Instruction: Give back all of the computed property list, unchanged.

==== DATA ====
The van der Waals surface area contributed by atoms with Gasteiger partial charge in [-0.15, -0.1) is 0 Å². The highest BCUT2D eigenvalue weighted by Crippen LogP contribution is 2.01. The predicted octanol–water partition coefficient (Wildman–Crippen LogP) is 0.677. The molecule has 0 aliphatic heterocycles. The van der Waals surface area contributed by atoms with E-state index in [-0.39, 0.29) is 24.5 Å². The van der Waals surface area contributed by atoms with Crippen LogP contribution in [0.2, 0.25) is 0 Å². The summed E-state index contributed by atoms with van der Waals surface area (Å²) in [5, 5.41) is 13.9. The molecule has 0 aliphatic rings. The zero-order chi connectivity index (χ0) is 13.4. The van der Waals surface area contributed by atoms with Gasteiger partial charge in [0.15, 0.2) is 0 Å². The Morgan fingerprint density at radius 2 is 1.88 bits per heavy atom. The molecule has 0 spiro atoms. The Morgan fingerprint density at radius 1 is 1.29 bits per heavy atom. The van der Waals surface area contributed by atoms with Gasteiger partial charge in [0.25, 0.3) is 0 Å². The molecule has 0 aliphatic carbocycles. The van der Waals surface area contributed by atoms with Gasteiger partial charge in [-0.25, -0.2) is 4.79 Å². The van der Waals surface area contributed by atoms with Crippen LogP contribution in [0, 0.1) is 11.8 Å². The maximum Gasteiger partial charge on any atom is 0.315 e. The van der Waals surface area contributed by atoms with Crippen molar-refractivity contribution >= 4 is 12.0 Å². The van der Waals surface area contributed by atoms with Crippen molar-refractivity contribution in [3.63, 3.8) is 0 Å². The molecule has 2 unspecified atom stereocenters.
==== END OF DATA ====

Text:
The van der Waals surface area contributed by atoms with Gasteiger partial charge in [-0.15, -0.1) is 0 Å². The highest BCUT2D eigenvalue weighted by Crippen LogP contribution is 2.01. The predicted octanol–water partition coefficient (Wildman–Crippen LogP) is 0.677. The molecule has 0 aliphatic heterocycles. The van der Waals surface area contributed by atoms with E-state index in [-0.39, 0.29) is 24.5 Å². The van der Waals surface area contributed by atoms with Crippen LogP contribution in [0.2, 0.25) is 0 Å². The summed E-state index contributed by atoms with van der Waals surface area (Å²) in [5, 5.41) is 13.9. The molecule has 0 aliphatic rings. The zero-order chi connectivity index (χ0) is 13.4. The van der Waals surface area contributed by atoms with Gasteiger partial charge in [0.15, 0.2) is 0 Å². The Morgan fingerprint density at radius 2 is 1.88 bits per heavy atom. The molecule has 0 spiro atoms. The Morgan fingerprint density at radius 1 is 1.29 bits per heavy atom. The van der Waals surface area contributed by atoms with Gasteiger partial charge in [0.25, 0.3) is 0 Å². The molecule has 0 aliphatic carbocycles. The van der Waals surface area contributed by atoms with Gasteiger partial charge in [-0.25, -0.2) is 4.79 Å². The van der Waals surface area contributed by atoms with Crippen LogP contribution in [0, 0.1) is 11.8 Å². The maximum Gasteiger partial charge on any atom is 0.315 e. The van der Waals surface area contributed by atoms with Crippen molar-refractivity contribution >= 4 is 12.0 Å². The van der Waals surface area contributed by atoms with Crippen molar-refractivity contribution in [3.63, 3.8) is 0 Å². The molecule has 2 unspecified atom stereocenters.